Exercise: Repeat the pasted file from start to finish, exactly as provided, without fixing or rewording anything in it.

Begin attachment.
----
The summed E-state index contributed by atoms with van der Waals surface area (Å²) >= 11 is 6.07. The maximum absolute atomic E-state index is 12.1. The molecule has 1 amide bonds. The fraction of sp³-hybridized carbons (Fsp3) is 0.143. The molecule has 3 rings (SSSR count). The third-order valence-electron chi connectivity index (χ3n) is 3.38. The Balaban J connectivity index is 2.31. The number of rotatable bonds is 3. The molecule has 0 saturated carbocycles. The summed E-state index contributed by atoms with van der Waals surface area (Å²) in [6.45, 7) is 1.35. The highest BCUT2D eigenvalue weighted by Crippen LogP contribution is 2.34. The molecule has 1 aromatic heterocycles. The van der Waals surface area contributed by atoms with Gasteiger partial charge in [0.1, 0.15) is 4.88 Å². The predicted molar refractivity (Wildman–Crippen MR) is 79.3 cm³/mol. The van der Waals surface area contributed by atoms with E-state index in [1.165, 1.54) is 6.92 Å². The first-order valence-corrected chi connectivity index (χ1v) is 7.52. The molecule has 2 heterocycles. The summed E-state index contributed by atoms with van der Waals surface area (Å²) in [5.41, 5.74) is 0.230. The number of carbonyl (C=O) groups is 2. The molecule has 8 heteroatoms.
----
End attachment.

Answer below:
The summed E-state index contributed by atoms with van der Waals surface area (Å²) >= 11 is 6.07. The maximum absolute atomic E-state index is 12.1. The molecule has 1 amide bonds. The fraction of sp³-hybridized carbons (Fsp3) is 0.143. The molecule has 3 rings (SSSR count). The third-order valence-electron chi connectivity index (χ3n) is 3.38. The Balaban J connectivity index is 2.31. The number of rotatable bonds is 3. The molecule has 0 saturated carbocycles. The summed E-state index contributed by atoms with van der Waals surface area (Å²) in [6.45, 7) is 1.35. The highest BCUT2D eigenvalue weighted by Crippen LogP contribution is 2.34. The molecule has 1 aromatic heterocycles. The van der Waals surface area contributed by atoms with Gasteiger partial charge in [0.1, 0.15) is 4.88 Å². The predicted molar refractivity (Wildman–Crippen MR) is 79.3 cm³/mol. The van der Waals surface area contributed by atoms with E-state index in [1.165, 1.54) is 6.92 Å². The first-order valence-corrected chi connectivity index (χ1v) is 7.52. The molecule has 2 heterocycles. The summed E-state index contributed by atoms with van der Waals surface area (Å²) in [5.41, 5.74) is 0.230. The number of carbonyl (C=O) groups is 2. The molecule has 8 heteroatoms.